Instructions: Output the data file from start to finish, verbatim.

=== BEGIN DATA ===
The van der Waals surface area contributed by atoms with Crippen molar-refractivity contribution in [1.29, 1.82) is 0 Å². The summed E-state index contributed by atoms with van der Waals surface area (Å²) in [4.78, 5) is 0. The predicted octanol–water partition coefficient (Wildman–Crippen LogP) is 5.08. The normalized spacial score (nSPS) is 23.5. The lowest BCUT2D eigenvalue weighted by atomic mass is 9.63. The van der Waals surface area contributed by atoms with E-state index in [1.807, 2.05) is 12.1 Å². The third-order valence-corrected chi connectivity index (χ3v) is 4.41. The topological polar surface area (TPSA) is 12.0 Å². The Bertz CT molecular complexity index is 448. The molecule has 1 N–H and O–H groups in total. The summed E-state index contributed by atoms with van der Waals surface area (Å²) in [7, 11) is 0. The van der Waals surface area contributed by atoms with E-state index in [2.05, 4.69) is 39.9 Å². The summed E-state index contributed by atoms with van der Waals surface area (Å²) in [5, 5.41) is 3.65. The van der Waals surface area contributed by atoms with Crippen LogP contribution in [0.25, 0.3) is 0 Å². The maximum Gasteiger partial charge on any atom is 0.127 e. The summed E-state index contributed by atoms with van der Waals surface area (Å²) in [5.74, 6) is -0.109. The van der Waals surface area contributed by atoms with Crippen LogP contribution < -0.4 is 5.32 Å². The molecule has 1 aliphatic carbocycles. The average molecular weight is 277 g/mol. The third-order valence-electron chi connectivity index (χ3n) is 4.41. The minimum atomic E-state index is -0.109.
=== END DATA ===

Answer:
The van der Waals surface area contributed by atoms with Crippen molar-refractivity contribution in [1.29, 1.82) is 0 Å². The summed E-state index contributed by atoms with van der Waals surface area (Å²) in [4.78, 5) is 0. The predicted octanol–water partition coefficient (Wildman–Crippen LogP) is 5.08. The normalized spacial score (nSPS) is 23.5. The lowest BCUT2D eigenvalue weighted by atomic mass is 9.63. The van der Waals surface area contributed by atoms with E-state index in [1.807, 2.05) is 12.1 Å². The third-order valence-corrected chi connectivity index (χ3v) is 4.41. The topological polar surface area (TPSA) is 12.0 Å². The Bertz CT molecular complexity index is 448. The molecule has 1 N–H and O–H groups in total. The summed E-state index contributed by atoms with van der Waals surface area (Å²) in [7, 11) is 0. The van der Waals surface area contributed by atoms with E-state index in [2.05, 4.69) is 39.9 Å². The summed E-state index contributed by atoms with van der Waals surface area (Å²) in [5, 5.41) is 3.65. The van der Waals surface area contributed by atoms with Crippen LogP contribution in [0.25, 0.3) is 0 Å². The maximum Gasteiger partial charge on any atom is 0.127 e. The summed E-state index contributed by atoms with van der Waals surface area (Å²) in [5.74, 6) is -0.109. The van der Waals surface area contributed by atoms with Crippen LogP contribution < -0.4 is 5.32 Å². The molecule has 1 aliphatic carbocycles. The average molecular weight is 277 g/mol. The third-order valence-electron chi connectivity index (χ3n) is 4.41. The minimum atomic E-state index is -0.109.